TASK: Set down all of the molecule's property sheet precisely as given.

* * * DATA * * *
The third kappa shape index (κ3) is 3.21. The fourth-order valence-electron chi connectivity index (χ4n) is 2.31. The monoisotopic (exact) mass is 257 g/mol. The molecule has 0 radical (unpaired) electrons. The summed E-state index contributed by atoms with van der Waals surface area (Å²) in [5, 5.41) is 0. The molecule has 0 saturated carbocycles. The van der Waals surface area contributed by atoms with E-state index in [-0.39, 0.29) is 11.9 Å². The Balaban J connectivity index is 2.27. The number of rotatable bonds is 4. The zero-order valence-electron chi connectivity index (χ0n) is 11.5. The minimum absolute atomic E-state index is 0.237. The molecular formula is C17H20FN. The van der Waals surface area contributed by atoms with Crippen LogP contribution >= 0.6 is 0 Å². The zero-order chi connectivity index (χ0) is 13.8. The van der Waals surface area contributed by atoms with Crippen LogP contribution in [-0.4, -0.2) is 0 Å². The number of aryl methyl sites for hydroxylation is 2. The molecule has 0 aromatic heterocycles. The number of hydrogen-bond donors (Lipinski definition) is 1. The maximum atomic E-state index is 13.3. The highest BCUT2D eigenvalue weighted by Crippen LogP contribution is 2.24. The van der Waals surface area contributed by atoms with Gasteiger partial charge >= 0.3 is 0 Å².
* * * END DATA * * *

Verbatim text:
The third kappa shape index (κ3) is 3.21. The fourth-order valence-electron chi connectivity index (χ4n) is 2.31. The monoisotopic (exact) mass is 257 g/mol. The molecule has 0 radical (unpaired) electrons. The summed E-state index contributed by atoms with van der Waals surface area (Å²) in [5, 5.41) is 0. The molecule has 0 saturated carbocycles. The van der Waals surface area contributed by atoms with E-state index in [-0.39, 0.29) is 11.9 Å². The Balaban J connectivity index is 2.27. The number of rotatable bonds is 4. The zero-order valence-electron chi connectivity index (χ0n) is 11.5. The minimum absolute atomic E-state index is 0.237. The molecular formula is C17H20FN. The van der Waals surface area contributed by atoms with Crippen LogP contribution >= 0.6 is 0 Å². The zero-order chi connectivity index (χ0) is 13.8. The van der Waals surface area contributed by atoms with Crippen LogP contribution in [-0.4, -0.2) is 0 Å². The number of aryl methyl sites for hydroxylation is 2. The molecule has 0 aromatic heterocycles. The number of hydrogen-bond donors (Lipinski definition) is 1. The maximum atomic E-state index is 13.3. The highest BCUT2D eigenvalue weighted by Crippen LogP contribution is 2.24. The van der Waals surface area contributed by atoms with Gasteiger partial charge >= 0.3 is 0 Å².